Why USB drive lose space?
When trying to use your USB drive, you plug it in your computer and open My Computer, only to find that much space on the USB drive is lost, leaving only a few megabytes available free space. Then you open Disk Management, which is a Windows built-in utility, to see what really happens to your USB drive. You will find out that the lost space is shown as unallocated. Before you manage to recover unallocated space on the USB drive, you may want to know how this happened. The lost space on USB drive often occurs after trying to burn a system to the USB drive. Some operating system (OS), such as Chrome OS and Linux, will change the partition system of your removable device, so there will be little free space on your USB drive. Using some third party software inappropriately or an unsuccessful formatting may also cause inaccessible portion on your USB drive, which is shown as unallocated space.
How to use the unallocated space?
When this situation happens to you, there is no need to worry, because there are many ways to solve the USB drive showing less space error. The most simple and effective method is using Disk Management. In case you delete something essential to your system, Disk Management cannot delete or format some system related files, so you may find there is no way to put the unallocated space in use. Then you can switch to another tool named Diskpart that can definitely help you to reclaim the lost space on your USB drive. Before you get started, backup data because incorrectly operations with Diskpart may cause permanently data loss.
Step 1: connect the USB drive you are having a problem with to your computer, and type “diskpart” in the Run dialog or search box, and press Enter to open Diskpart utility.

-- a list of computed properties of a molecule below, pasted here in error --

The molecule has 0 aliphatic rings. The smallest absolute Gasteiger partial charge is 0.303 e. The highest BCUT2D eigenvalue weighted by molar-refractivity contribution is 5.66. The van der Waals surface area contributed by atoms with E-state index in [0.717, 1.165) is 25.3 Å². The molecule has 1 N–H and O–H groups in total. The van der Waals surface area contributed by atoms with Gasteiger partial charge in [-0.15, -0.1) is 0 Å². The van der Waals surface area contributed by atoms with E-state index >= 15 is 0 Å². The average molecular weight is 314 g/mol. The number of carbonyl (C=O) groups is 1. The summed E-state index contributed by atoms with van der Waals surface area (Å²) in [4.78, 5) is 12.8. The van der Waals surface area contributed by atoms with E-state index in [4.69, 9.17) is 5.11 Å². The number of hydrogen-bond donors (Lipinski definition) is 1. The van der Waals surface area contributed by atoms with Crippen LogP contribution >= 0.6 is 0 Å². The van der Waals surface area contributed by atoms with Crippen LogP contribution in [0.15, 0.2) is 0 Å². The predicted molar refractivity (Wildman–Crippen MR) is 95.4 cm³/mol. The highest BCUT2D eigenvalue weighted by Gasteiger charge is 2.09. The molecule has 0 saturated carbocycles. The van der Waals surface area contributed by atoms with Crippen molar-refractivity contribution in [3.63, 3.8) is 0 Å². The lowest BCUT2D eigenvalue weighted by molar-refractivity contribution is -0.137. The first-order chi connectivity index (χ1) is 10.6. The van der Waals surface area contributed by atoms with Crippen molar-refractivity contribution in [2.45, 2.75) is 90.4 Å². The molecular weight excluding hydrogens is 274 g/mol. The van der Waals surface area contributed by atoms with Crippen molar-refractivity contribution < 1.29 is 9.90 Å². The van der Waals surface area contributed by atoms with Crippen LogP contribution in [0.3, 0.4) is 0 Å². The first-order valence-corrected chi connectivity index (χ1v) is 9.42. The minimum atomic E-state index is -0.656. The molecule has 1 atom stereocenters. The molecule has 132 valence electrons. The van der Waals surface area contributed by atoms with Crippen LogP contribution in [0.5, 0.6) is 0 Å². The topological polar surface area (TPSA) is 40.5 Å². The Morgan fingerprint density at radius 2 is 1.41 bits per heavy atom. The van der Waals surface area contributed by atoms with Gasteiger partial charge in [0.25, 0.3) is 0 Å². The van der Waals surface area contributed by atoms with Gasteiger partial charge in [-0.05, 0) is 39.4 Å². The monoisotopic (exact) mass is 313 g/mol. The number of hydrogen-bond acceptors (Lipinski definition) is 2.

Step 2: Run "list disk" command to display all the online disks with a specific disk number on your computer.
Step 3: Run "select disk
Step 4: Type "clean" to delete all volumes and partitions on the selected disk, which is the USB drive from here.
Step 5: type "create partition primary" to create a primary partition. If you want to create more than one partition on the USB drive, you specify the partition size referring to the following syntax: create partition primary [size=n]. For example, to create a 3000MB partition, run this command "create partition primary size=3000".
After a little while, Diskpart will succeed in create a partition. Then you can format unallocated space on your USB drive easily. Since this method involves complete deletion of your USB drive and all the operations cannot be canceled or undone, be extra careful while you do it. If you are not familiar with Diskpart, you can also use a free partition manager with a clear interface to do this.
How to recover lost space with third party partition software?
AOMEI Partition Assistant Standard edition is a free partition manager software for Windows 10/8/7. With its concise interface, you can use it to take control of all the space on your USB drive.
1. Free download this software, install and launch it.
2. In the main interface, right click on the existing partition on your USB drive and select “Format Partition”. In the next pop-out window, select NTFS or FAT32 as its file system and click “OK” to proceed.
3. Right click on the existing partition and select “Resize partition”. In the next screen, drag the slider to the end of the disk so that all the unallocated space will be added into the partition.
4. At this point, you can preview partition status or undo any operations. If no problem, just click Apply to apply the changes.
In a few seconds, AOMEI Partition Assistant will recover unallocated space on USB drive. If your USB drive is larger than 16GB, you can use the Quick Partition feature to quickly repartition your drive. If you happen to delete one partition unintentionally, you can use the Partition Recovery Wizard to help you get your data back. As an extraordinary partition manager, AOMEI Partition Assistant also provides the ability to convert NTFS to FAT32 without data loss, migrate OS to SSD, make bootable media, and many more.